He then asked the Moslems in the Baptist Church to stand as a sign of the allegiance to Chattanooga and to peace. When dozens of Moslems stood, the rest of the congregation applauded loudly.
That’s the way forward. Coming together rather than tearing apart.
We are all in this – our religious or non-religious beliefs are irrelevant.
2. THE REST OF US – STAND UP FOR MOSLEMS:
Using the events of IS and its followers to justify anti-Moslem beliefs, actions and opinions is just ignorance and blind stupidity.
It’s a sign of the immature using their inadequacy and personal anger (whatever the origins) to dump on others. If you feel that way, look deep inside yourself – not at scapegoats.
Apart from which Moslems are not hereditarily more violent than the rest of us.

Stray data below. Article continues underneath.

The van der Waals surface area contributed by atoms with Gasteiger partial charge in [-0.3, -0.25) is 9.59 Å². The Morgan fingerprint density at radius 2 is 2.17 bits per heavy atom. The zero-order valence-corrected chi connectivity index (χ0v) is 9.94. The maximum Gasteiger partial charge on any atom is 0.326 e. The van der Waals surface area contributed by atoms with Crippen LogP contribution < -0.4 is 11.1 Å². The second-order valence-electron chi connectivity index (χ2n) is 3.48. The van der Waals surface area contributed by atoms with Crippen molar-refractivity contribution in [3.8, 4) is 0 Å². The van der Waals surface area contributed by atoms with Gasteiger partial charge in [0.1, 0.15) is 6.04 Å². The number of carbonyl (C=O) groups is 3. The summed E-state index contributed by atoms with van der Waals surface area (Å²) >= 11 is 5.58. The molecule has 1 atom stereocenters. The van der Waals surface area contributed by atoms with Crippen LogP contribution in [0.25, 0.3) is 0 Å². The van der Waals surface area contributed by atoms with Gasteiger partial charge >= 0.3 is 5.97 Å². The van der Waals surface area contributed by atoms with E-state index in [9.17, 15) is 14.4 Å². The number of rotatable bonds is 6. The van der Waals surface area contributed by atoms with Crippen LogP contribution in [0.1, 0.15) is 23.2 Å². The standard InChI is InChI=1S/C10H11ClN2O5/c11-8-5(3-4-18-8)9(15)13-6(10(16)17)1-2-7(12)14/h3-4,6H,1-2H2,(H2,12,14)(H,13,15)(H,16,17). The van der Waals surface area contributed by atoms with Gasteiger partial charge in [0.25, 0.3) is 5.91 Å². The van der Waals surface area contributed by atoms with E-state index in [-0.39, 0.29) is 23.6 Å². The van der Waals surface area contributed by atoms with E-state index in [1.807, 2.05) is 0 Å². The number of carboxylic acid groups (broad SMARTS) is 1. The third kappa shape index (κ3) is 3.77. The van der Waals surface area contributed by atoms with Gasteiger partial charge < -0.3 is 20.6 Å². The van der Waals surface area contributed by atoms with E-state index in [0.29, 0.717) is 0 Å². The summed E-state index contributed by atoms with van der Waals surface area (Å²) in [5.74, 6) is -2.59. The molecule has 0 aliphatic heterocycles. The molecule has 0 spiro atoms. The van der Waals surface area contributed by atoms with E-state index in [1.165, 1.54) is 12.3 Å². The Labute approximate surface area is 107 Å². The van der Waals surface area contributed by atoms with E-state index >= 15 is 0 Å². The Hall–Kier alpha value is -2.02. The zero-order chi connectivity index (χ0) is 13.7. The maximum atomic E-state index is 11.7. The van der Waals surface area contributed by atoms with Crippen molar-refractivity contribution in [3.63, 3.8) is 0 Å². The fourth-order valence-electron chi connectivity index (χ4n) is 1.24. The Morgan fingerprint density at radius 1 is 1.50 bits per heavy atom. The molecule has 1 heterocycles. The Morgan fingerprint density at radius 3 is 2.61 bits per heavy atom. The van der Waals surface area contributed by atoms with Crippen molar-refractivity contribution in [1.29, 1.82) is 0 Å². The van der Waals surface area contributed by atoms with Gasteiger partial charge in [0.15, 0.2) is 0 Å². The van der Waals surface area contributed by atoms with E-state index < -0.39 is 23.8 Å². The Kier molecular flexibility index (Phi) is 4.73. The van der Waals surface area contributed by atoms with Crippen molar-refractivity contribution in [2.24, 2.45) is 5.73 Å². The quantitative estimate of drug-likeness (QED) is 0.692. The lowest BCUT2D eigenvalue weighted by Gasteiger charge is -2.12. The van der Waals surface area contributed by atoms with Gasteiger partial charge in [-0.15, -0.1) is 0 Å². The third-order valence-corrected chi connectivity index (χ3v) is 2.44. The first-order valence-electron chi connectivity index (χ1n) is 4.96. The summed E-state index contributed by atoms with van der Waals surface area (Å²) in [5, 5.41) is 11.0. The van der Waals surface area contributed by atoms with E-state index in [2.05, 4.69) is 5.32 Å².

The whole history of Christianity is full of violence against “non-believers” and non-conforming sects. Buddhists (the supposedly “peaceful religion”) are accused of dreadful atrocities against the Rohingya in northern Myanmar (Burma). “Spreading atheist thought” is a crime punishable by imprisonment in Saudi Arabia.
At the end of the day we are all fellow human beings put on this planet presumably to exercise our individuality and creativity. Therefore, our diversity should be celebrated and respected as our community’s strength – not undermined or attacked and made into its weakness.
3. OPPOSE SECTARIANISM:
Sectarianism, the belief that my sect (of the same religion) is better than your sect, is about as bright as the stupidity of anti-Moslem feelings described above.
And it is probably the biggest problem affecting the Middle East today, polarising the Sunnis, led by Saudi Arabia, on one side and the Shiites (Shia), led by Iran, on the other.